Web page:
Barbara Follett: I refer the hon. Member to the answer I gave her on 26 November 2009, Official Report, columns 312-13W and in particular column 2 of the table that was placed in the Library of the House.
Ms Buck: To ask the Secretary of State for Communities and Local Government what (a) the total reserve in its Parking Places Revenue Account and (b) the annual income from parking charges was of each local authority in each of the last five years. 
Barbara Follett: I have today placed in the Library of the House a table that gives, by each local authority in England, the annual revenue raised by local authorities from all parking charges in each year from 2005-06 to 2008-09.
Mr. Ian Austin: The Department has not recently issued any guidelines specifically to planning inspectors. In determining cases, planning inspectors must take account, where relevant, of Planning Policy statements and any associated material such as circulars and guidance issued by my Department. All such material is in the public domain.
Mr. Waterson: To ask the Secretary of State for Communities and Local Government what assessment he has made of the benefits to residents of sheltered accommodation of the provision of services by wardens who work a 34-hour week; and what assessment he has made of the likely effects on such residents of changes in the working patterns of such wardens.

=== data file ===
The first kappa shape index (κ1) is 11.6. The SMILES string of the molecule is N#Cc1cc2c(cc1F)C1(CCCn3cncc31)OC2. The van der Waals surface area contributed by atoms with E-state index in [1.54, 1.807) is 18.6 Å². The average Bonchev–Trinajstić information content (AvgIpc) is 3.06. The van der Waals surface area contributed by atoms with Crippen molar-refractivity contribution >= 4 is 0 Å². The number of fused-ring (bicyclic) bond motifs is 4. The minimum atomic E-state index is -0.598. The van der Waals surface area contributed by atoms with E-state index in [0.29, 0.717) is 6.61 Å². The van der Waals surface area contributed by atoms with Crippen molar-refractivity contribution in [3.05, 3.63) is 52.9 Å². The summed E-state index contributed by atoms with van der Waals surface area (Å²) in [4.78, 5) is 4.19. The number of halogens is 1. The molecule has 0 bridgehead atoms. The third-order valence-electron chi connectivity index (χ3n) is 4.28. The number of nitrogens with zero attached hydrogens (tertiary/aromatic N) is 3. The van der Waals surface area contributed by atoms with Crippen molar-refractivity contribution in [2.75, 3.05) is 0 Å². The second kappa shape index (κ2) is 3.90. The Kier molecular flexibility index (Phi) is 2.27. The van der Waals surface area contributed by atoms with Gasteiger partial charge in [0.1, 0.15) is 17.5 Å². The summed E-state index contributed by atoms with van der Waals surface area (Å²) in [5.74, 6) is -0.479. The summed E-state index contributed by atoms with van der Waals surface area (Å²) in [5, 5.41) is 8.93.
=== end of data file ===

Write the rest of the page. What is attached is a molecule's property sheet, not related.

Barbara Follett: There has been no central assessment of the benefits to residents of having warden services within sheltered accommodation. When reviewing services local authorities should take account of residents views on the services being provided and the benefits received. We expect every service user to have a full risk and needs assessment undertaken and an appropriate support plan put in place. It is a local decision as to how to best meet the needs identified.
Margaret Moran: To ask the Secretary of State for Communities and Local Government (1) how many employment tribunal claims have been brought against (a) local authorities and (b) registered social landlords in each of the last five years; 
(2) how many cases have been brought against (a) local authorities and (b) registered social landlords in respect of alleged breaches of equalities legislation in each of the last five years; 
Margaret Moran: To ask the Secretary of State for Communities and Local Government what assessment he has made of the effectiveness of local authority regulation of registered social landlords; what estimate he has made of the cost to local authorities of such regulation in 2008-09; and if he will make a statement. 
John Healey: Registered Social Landlords (RSLs) in England are regulated by the Tenant Services Authority (TSA), the independent social housing regulator. Local authorities are not responsible for regulating RSLs.
Margaret Moran: To ask the Secretary of State for Communities and Local Government if he will estimate the cost to the public purse of (a) setting up and (b) operating for the first year the (i) Tenant Services Agency and (ii) the Homes and Communities Agency.